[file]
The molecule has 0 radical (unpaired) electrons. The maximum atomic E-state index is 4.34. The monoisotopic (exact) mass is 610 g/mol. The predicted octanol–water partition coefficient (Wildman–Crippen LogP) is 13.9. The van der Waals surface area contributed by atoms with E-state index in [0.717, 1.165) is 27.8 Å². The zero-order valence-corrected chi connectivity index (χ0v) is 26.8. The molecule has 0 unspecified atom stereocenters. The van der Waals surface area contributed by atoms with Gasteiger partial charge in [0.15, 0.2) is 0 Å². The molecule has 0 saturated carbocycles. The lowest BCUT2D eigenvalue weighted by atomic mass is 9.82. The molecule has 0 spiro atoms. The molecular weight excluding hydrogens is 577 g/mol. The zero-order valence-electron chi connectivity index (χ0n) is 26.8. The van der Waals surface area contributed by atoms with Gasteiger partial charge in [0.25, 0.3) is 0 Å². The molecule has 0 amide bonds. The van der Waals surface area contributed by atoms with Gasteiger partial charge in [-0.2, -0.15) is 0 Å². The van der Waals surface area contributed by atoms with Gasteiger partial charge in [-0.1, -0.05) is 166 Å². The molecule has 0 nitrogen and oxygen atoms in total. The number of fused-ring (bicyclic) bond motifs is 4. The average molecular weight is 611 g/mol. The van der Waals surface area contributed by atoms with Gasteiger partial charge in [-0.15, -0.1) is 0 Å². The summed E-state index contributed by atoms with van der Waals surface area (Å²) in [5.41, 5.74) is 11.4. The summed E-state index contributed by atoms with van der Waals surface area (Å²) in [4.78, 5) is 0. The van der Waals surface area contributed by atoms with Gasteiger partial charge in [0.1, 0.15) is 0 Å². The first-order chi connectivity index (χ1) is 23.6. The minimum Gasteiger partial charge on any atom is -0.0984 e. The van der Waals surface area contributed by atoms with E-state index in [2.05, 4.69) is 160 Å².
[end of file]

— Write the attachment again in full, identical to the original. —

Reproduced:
The molecule has 0 radical (unpaired) electrons. The maximum atomic E-state index is 4.34. The monoisotopic (exact) mass is 610 g/mol. The predicted octanol–water partition coefficient (Wildman–Crippen LogP) is 13.9. The van der Waals surface area contributed by atoms with E-state index in [0.717, 1.165) is 27.8 Å². The zero-order valence-corrected chi connectivity index (χ0v) is 26.8. The molecule has 0 unspecified atom stereocenters. The van der Waals surface area contributed by atoms with Gasteiger partial charge in [0.15, 0.2) is 0 Å². The molecule has 0 saturated carbocycles. The lowest BCUT2D eigenvalue weighted by atomic mass is 9.82. The molecule has 0 spiro atoms. The molecular weight excluding hydrogens is 577 g/mol. The zero-order valence-electron chi connectivity index (χ0n) is 26.8. The van der Waals surface area contributed by atoms with Gasteiger partial charge in [0.25, 0.3) is 0 Å². The molecule has 0 amide bonds. The van der Waals surface area contributed by atoms with Gasteiger partial charge in [-0.2, -0.15) is 0 Å². The van der Waals surface area contributed by atoms with Gasteiger partial charge in [-0.1, -0.05) is 166 Å². The molecule has 0 nitrogen and oxygen atoms in total. The number of fused-ring (bicyclic) bond motifs is 4. The average molecular weight is 611 g/mol. The van der Waals surface area contributed by atoms with Gasteiger partial charge in [-0.15, -0.1) is 0 Å². The summed E-state index contributed by atoms with van der Waals surface area (Å²) in [5.41, 5.74) is 11.4. The summed E-state index contributed by atoms with van der Waals surface area (Å²) in [4.78, 5) is 0. The van der Waals surface area contributed by atoms with Gasteiger partial charge in [0.1, 0.15) is 0 Å². The first-order chi connectivity index (χ1) is 23.6. The minimum Gasteiger partial charge on any atom is -0.0984 e. The van der Waals surface area contributed by atoms with E-state index in [2.05, 4.69) is 160 Å².